Arabian hockey mascot in Saskatchewan stirs controversy
REGINA – A Saskatchewan junior hockey team is under fire after unveiling a new mascot that critics are calling offensive to Middle Eastern people.
Prince Albert Raiders spokeswoman Amber Pratt said the mascot’s costume is based on the Western Hockey League team’s original logo introduced in 1982 which depicts an Arabian raider character holding a sword and a hockey stick.
“The version that we brought to life is happy, with a big smile on his face,” she wrote in an email on Tuesday.
“He wears hockey pants and a hockey jersey. He is a positive symbol of Raider history and was loved by fans when introduced on Friday night.”
Pratt said she is surprised by the criticism and the organization has received way more positive comments than negative.
But Rhonda Rosenberg, executive director of the Multicultural Council of Saskatchewan, said the mascot plays into possible discrimination.
“The idea of a somewhat violent Muslim man is a stereotype that is really difficult for a lot of people to live with,” she said.
Rosenberg added that if a team uses a mascot representing a particular cultural group “at the very least they need to check in with some people who are of that background.”
“Really mascots are not where we should be depicting cultural groups of people,” she said. “We just need to look at what values and ideas are being put forward, and whether they are really embodying what we want to be sharing.”
The mascot is named Boston Raider, because of a sponsorship from Boston Pizza.
A photo of the new mascot is featured below and is posted on the Prince Albert Raiders Facebook page.
Perry Schwartz, spokesman for Boston Pizza International, said the franchisee in Prince Albert has a long-standing relationship with the Raiders.
“Our franchisee didn’t see the new mascot or logo prior to it being unveiled on the weekend,” Schwartz said in an email. “This was simply part of their sponsorship package as a supporter of junior hockey in the community.”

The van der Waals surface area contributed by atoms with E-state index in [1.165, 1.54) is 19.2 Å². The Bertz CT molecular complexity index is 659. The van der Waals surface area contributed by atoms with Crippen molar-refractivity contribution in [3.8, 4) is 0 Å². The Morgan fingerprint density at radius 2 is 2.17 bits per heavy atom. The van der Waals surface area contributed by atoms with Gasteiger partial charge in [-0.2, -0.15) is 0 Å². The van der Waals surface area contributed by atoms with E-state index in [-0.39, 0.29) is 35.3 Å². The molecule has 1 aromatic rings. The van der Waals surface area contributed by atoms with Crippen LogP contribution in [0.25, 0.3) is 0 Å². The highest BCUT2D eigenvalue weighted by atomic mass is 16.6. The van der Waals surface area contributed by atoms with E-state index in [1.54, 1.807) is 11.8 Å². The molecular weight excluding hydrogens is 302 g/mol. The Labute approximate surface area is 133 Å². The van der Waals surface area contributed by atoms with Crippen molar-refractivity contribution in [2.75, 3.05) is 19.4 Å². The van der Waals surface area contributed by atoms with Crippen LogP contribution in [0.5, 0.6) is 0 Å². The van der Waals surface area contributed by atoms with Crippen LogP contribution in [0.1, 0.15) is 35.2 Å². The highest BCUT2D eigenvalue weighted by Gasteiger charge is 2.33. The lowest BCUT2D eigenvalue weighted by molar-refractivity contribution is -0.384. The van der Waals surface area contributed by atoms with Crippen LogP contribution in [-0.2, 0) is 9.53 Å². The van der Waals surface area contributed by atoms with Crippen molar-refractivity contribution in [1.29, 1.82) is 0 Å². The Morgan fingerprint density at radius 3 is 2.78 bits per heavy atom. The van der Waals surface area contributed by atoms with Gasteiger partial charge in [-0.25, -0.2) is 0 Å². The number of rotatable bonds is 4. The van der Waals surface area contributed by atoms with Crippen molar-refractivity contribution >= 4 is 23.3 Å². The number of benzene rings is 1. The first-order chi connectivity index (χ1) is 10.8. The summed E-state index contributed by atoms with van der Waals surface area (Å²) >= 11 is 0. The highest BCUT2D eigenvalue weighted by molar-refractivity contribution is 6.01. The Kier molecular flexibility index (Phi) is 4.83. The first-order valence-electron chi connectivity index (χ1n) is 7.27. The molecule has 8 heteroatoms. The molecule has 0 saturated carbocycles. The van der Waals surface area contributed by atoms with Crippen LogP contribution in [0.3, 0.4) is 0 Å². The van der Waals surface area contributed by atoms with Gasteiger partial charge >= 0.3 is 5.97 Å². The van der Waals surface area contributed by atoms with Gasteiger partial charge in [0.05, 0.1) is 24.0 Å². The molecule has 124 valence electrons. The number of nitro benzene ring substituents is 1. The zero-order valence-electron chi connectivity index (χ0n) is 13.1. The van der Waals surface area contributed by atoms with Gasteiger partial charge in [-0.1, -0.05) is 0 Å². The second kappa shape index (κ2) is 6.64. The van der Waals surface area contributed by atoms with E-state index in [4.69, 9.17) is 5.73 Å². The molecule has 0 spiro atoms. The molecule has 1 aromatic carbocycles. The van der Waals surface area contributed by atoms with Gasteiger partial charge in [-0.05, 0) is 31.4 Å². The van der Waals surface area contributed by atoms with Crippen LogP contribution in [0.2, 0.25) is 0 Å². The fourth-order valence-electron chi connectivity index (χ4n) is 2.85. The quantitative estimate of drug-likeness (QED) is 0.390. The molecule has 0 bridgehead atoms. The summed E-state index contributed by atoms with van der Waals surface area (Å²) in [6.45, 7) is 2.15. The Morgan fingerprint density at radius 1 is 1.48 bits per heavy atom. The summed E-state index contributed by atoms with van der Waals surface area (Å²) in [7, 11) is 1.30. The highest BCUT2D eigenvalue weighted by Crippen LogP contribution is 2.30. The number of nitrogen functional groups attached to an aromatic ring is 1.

Ellen Staurowsky, a professor at Drexel University in Philadelphia specializing in cultural appropriation in sports, said the mascot’s image draws upon old, stereotypical notions of racial and ethnic minorities.
“In this time of trying to educate consumers and people working in sport about creating open and inclusive environments, this kind of stereotyping really undermines those efforts,” she said.
Staurowsky compared the Prince Albert mascot to a high school mascot in California for a team formerly known as the Coachella Valley High School Arabs.
The team changed its name to the Mighty Arabs in September and altered the mascot’s image after months of pressure from anti-discrimination groups.
“In the United States there has been a tremendous amount of controversy around these images across the entire range of sport entities, from high schools all the way through the professional level,” Staurowsky said.
“(Teams) need to be aware of all of the constituencies that comprise their fan base as well as the people living in the communities that are affected by these images.”
Pratt said the Prince Albert Raiders logo was worn on jerseys from 1982 to 1996 and later returned as a third jersey in the early 2000s. It was also a shoulder crest on the Raiders jersey from 2010 to 2013.
“The Prince Albert Raiders won a Memorial Cup in 1985 and fans identify with the logo worn at the time. It’s synonymous with the success and winning of the franchise,” she said in an email.
“The intent of using this character as our mascot was to bring back an icon from the glory days of the Prince Albert Raiders and to bring some nostalgia back to the fans,” she said.
“It was never our intention to offend anyone nor do we feel that the character is in any way a negative representation of Middle Eastern people or their culture.”
© 2014 The Canadian Press